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Fall 2016 Publishers’ Preview: Five Questions for Adam Gidwitz

Publishers' Previews

This interview originally appeared in the September/October 2016 Horn Book Magazine as part of the Fall Publishers’ Preview, a semiannual advertising supplement that allows participating publishers a chance to each highlight a book from its current list. They choose the books; we ask the questions.

Sponsored byPenguin Random House

Photo: Lauren Mancia

Photo: Lauren Mancia

Set in thirteenth-century France, Adam Gidwitz’s The Inquisitor’s Tale: Or, The Three Magical Children and Their Holy Dog, illustrated by Hatem Aly, follows three outlaw miracle-performing children — a peasant Christian girl, a Jewish boy, and a young brown-skinned monk whose mother was Muslim — as they elude their many enemies.

1. Is the riff on Chaucer’s Canterbury Tales intentional?

AG: The book is chock-full of medieval references — including to The Canterbury Tales. But the sources go far beyond Chaucer, from The Golden Legend, a collection of saints’ lives (my source for the dragon of the deadly farts) to the diary of a real thirteenth-century inquisitor (the source for the holy dog).

2. Were you also inspired by any classic children’s books? (I’m seeing shades of Lloyd Alexander’s The Book of Three and even The Wizard of Oz.)

AG: Whereas the medieval references are entirely intentional, references to other children’s books aren’t. But I once wrote a letter to John le Carré, and his letter back said, “As a fellow writer, you know that we invent everything we write, even if someone has done it before.”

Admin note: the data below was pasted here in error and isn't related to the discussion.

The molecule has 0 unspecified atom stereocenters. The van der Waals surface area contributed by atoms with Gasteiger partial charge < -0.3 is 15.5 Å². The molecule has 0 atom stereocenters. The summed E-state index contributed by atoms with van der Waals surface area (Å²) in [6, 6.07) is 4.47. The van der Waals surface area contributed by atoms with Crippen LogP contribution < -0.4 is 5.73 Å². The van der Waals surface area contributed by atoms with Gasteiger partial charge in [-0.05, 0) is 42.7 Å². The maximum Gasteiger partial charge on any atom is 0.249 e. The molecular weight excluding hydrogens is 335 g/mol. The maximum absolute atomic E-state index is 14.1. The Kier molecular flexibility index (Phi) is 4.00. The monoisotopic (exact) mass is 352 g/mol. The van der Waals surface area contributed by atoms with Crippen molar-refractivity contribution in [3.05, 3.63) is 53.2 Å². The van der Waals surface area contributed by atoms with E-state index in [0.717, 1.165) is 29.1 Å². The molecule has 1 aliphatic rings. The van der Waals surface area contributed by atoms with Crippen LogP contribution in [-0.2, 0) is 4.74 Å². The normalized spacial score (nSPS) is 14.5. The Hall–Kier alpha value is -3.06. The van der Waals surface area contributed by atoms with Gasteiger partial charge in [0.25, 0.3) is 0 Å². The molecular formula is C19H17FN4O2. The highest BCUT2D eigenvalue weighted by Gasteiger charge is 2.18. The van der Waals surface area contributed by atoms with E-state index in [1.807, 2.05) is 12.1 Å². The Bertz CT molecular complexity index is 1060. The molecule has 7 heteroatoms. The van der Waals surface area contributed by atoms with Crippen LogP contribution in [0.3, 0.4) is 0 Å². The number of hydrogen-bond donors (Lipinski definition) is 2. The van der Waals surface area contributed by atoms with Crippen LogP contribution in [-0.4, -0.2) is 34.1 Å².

gidwitz_inquisitors-tale3. The revelation of the identity of the narrator is quite a twist. Was that always the narrator you had in mind?

AG: Six years ago, when I started imagining this book, I came up with the narrator and that twist. But I didn’t think I could pull it off, and I worked on a number of drafts using an omniscient, third-person narrator. Only in the year before publication did I decide to take the risk and put the story back into his hands.

4. You balance the adventure and humor with the larger themes such as religious tolerance so well. How did you find the right mix?

AG: I was a teacher for eight years, and my philosophy in the classroom was “serious fun.” Kids want to be challenged to grow, but they also want to laugh and be scared and grossed out. They are hungry for the full panoply of life. That’s what I’ve tried to give them.

5. Religion is one of the last taboos of children’s literature. What made you take it on?

AG: My wife’s specialty is medieval Christianity; together we have been building a Jewish home. We live in a world where religion is often used to justify hatred and violence. Religion today, just as it was in 1242, is full of wonders and horrors. I believe children deserve to be exposed to both. They can handle it. As long as it’s served with a healthy helping of farting dragons.

Sponsored byPenguin Random House

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